…and then suddenly it was the end of the semester, academic year, and high school. Work schedules didn’t mesh quite as smoothly as school schedules did and Mom’s program of vitamins and supplements dropped by the wayside. As I came and went on my travels as a student, missionary and soldier I eventually forgot about pills, “dirt” and almonds until one summer day several years later when my folks discovered a  noticeable dip that had developed in the middle of the house. My parents asked me to check on the cement  footings under the middle of the main floor, which would take me down into the crawlspace. No one had been down that closet hatchway in years and even though various sisters, nieces and nephews had used my old loft at one time or other, no one had settled in for the long haul, so my collection of stuff was still there.2

There were no permanent lights rigged behind the closet ladder so I had to work by touch, and after cleaning my stuff up it still took some time to clear out the old sheets of cardboard and scraps of carpet that insulated the hatchway. The cloud of musty mildew odor the “poofed” into existence after thirty  minutes of mucking about let me know when I’d made it to the dimly-lit crawlspace, and I was surprised to find that it was dimly lit as fingers of daylight pushed through the random gaps between cement block, poured cement footings, and leafy stalks.

Leafy stalks?

Years earlier in an effort to provide better access as well as elbow room, the area just below the hatch had been excavated an additional three feet. Growing out of the dirt just to the side of this excavation were a half-dozen twisting stalks, each with just a leave or two and looking like something grown in a zero-gravity environment. The leaves were not the healthiest looking I’d ever seen, their color that of Thanksgiving  found in the back of the oven a week after the event but  they were vaguely lanceolate in shape like those of a willow tree. I would have never suspected anything would sprout in the crawlspace but given the plants’ location between the hot-water line to the bathtub and one of the only places that sunlight reached into the crawlspace I wasn’t totally surprised.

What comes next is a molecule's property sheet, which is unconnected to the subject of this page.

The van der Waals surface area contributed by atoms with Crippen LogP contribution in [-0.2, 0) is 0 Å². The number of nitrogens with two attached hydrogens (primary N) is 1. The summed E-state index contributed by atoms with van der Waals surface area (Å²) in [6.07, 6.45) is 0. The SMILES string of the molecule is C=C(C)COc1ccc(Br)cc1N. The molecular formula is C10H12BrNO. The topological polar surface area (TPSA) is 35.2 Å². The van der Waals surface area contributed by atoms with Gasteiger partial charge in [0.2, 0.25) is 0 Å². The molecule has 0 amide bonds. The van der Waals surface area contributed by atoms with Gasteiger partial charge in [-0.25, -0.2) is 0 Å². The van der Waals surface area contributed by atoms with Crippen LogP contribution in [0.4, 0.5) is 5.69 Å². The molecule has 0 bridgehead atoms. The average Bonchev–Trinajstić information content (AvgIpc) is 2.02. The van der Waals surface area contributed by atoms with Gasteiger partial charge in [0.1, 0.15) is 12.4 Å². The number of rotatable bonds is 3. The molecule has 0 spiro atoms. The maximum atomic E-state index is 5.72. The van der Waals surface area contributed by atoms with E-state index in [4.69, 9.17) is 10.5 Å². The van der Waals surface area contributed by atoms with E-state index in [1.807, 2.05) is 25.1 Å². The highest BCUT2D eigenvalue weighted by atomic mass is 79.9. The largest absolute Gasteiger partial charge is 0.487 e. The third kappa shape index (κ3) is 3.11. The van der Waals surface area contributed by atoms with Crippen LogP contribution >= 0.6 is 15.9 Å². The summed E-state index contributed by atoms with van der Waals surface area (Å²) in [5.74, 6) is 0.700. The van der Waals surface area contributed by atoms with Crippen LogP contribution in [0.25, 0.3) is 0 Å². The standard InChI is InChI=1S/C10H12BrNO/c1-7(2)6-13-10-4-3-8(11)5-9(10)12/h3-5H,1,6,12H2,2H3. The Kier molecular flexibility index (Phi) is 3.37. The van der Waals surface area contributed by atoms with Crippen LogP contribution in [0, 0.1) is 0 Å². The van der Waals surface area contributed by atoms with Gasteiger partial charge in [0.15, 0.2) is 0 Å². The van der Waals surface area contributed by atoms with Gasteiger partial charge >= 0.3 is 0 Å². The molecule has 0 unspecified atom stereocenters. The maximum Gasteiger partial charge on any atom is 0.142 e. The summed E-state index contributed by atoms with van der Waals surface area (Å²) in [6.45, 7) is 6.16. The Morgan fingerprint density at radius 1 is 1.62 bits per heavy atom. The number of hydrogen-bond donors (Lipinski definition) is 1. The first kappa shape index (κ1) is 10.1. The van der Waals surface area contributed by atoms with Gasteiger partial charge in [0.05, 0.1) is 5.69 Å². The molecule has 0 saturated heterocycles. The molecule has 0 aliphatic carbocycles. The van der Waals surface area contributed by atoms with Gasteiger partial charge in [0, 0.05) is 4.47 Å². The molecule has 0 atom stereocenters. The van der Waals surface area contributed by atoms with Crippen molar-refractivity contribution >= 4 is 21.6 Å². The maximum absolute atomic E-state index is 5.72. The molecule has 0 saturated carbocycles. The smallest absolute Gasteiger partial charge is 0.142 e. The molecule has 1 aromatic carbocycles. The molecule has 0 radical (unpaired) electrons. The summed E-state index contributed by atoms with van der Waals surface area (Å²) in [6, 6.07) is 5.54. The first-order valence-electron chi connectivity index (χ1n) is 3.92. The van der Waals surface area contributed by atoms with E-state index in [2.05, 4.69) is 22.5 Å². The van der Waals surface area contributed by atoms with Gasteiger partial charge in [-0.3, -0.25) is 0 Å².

…no, the surprise didn’t happen until several years later and several thousand miles away as I was preparing an assignment for a graphic design class I was teaching. The project entailed designing snack-sized packaging for various types of nuts, and as I was assembling reference materials and imagery I was stopped cold by the photos of almonds and almond trees.